Microsoft added Kubernetes support to Azure Container Service (ACS) last November, albeit on a preview basis. Today, the company made it official.
Kubernetes is now generally available on ACS, announced Saurya Das, program manager at Microsoft Azure Linux. The open-source container management technology, originally developed at Google and now a project under the Linux Foundation’s Cloud Native Computing Foundation (CNCF) umbrella, joins two other container orchestrators, DC/OS and Docker Swarm.
“Azure is the only public cloud platform that provides a container service with the choice of the three most popular open source orchestrators available today. ACS’s approach of openness has been pivotal in driving the adoption of containers on Azure,” stated Das in his Feb. 17 announcement.
Brendan Burns, Kubernetes co-founder and partner architect at Microsoft, noted in separate blog post that Kubernetes and other orchestrators are not only paving the way for cloud container-as-a-service (CaaS) offerings like Azure Container Service and Google Container, they’re leading the platform-as-a-service (PaaS) market in a more developer- and business-friendly direction.
“Building a platform as a service on top of container as a service is easy enough that you could imagine giving it out as an undergraduate computer science assignment,” wrote Burns. “This ease of development means that individual developers with specific expertise in a vertical (say software for running three-dimensional simulations) can and will build PaaS platforms targeted at that specific vertical experience.”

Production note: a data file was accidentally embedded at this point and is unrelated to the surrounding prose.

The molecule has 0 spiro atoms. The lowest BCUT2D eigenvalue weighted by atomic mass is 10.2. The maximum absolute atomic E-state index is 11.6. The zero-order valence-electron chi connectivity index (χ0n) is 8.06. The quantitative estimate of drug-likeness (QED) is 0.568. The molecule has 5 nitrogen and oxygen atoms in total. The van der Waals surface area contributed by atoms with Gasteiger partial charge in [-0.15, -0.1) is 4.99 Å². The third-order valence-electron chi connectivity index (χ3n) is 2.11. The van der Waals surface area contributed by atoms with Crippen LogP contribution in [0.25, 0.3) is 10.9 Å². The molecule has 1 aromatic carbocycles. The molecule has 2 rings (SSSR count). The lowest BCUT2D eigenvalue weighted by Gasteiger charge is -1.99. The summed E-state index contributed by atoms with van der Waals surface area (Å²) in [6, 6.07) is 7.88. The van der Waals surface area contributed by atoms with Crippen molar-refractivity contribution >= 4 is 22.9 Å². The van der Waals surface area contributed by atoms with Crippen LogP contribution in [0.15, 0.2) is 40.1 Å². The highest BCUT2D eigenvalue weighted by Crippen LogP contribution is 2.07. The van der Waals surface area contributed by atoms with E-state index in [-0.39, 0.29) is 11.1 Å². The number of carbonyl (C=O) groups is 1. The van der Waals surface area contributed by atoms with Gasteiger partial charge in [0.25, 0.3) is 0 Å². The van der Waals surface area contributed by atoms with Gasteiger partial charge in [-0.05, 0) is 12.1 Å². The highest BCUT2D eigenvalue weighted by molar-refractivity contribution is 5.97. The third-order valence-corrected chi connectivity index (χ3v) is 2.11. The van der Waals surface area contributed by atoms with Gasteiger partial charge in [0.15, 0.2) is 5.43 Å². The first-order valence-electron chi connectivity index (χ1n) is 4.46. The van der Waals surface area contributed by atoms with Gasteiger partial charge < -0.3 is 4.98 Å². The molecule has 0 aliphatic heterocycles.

Kubernetes also has fans beyond the Microsoft Azure ecosystem. Last fall, virtualization pioneer VMware announced it had added Kubernetes support to its Photon container operating system (OS) and deployment platform.
Microsoft also announced today a preview of Windows Server Containers in Azure Container Service using Kubernetes, joining an earlier preview using Docker Swarm. In December, the Kubernetes 1.5 release introduced support for Windows Server, along with a beta of the StatefulSet capability.
Finally, Azure Container Service now supports version 1.8.8 of the Apache Mesos-based DC/OS container orchestrator. Released on Feb. 10, DC/OS 1.8.8 includes the Metronome orchestration framework for running scheduled jobs, Das said. “This has been added to a new Jobs tab in the DC/OS UI, along with a number of other UI improvements; and the addition of GPU [graphical processing unit] and CNI [container network interface] support in the Universal container runtime,” he added.
In the meantime, the application container market is gearing up to cross a major milestone in 2017.
This year, the market will generate more than $1 billion in revenue, up from an estimated $762 million in 2016, according to a recent forecast from 451 Research. By 2020, the analyst firm projects that the market will reach nearly $2.7 billion.
“Two things stand out from our market sizing and research on containers: the breadth and diversity of vendors basing their offerings on containers or integrating and partnering to better support containers in their products, and the speed at which the container software and market are maturing based on production, use and revenue growth,” observed Greg Zwakman, vice president of Market and Competitive Intelligence at 451 Research, in a statement.